From the early 1960s, when he scored his first hit with an instrumental version of Ray Charles’s “I’ve Got a Woman,” Mr. McGriff Paul Shark Online Shop was a widely acclaimed performer who unabashedly called himself “the king of the blues organists.”
Part of a long tradition of jazz organists from Philadelphia, he went on to earn worldwide fame for his distinctively earthy sound on the Hammond B-3 organ and for his ability to send listeners racing to the dance floor.
As a child, Mr. McGriff began to play the organ in church, but he tried several other instruments and lines of work before settling on the organ in his early 20s. By then, Philadelphia had become renowned as a hotbed of organ talent, with such masters as Jimmy Smith, Shirley Scott and Richard “Groove” Holmes.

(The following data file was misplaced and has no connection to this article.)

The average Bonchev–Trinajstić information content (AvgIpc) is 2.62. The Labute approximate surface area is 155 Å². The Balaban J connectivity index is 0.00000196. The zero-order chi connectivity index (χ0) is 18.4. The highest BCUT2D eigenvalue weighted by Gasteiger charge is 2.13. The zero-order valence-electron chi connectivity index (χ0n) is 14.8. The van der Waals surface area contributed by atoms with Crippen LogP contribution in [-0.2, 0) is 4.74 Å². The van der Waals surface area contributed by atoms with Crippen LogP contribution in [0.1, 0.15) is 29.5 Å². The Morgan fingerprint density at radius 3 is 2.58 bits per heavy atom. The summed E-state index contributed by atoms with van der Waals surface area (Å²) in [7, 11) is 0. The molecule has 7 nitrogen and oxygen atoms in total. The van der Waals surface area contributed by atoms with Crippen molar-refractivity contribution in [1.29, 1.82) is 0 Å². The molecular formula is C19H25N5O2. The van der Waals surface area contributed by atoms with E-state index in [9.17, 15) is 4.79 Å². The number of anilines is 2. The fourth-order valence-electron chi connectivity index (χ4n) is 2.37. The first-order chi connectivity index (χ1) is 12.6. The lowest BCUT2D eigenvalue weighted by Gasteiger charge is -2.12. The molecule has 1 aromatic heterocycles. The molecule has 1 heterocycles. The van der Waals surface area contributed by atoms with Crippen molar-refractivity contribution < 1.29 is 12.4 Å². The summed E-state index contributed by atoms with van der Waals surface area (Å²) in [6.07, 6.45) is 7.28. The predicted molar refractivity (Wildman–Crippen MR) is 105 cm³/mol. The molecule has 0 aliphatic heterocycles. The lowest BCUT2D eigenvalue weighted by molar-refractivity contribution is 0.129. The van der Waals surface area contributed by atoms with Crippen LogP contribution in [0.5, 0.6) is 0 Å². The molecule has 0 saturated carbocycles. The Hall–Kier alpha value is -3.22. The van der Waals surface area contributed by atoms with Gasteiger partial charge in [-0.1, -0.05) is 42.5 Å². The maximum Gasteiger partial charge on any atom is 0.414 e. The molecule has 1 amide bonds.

After hearing Paul Shark poloshirt Holmes play at his sister’s wedding, Mr. McGriff sought his advice and spent six months mastering the unwieldy Hammond B-3, which has two banks of keyboards and dozens of pull-out stops as well as pumps and pedals for the feet.
By 1960, Mr. McGriff was working in local combos, and two years later his performance of “I’ve Got a Woman” reached No. 5 on Billboard’s R chart. He followed it with other top-selling albums, including “Blues for Mister Jimmy” (1965) “A Bag Full of Soul” (1966), “A Bag Full of Blues” (1967), “The Worm” (1968) and two recordings with members of the Count Basie Orchestra.
Mr. McGriff was a conservatory-trained musician who never lost the common touch. As he peered through his glasses at the audience, he would smile and turn up the heat of his bluesy music.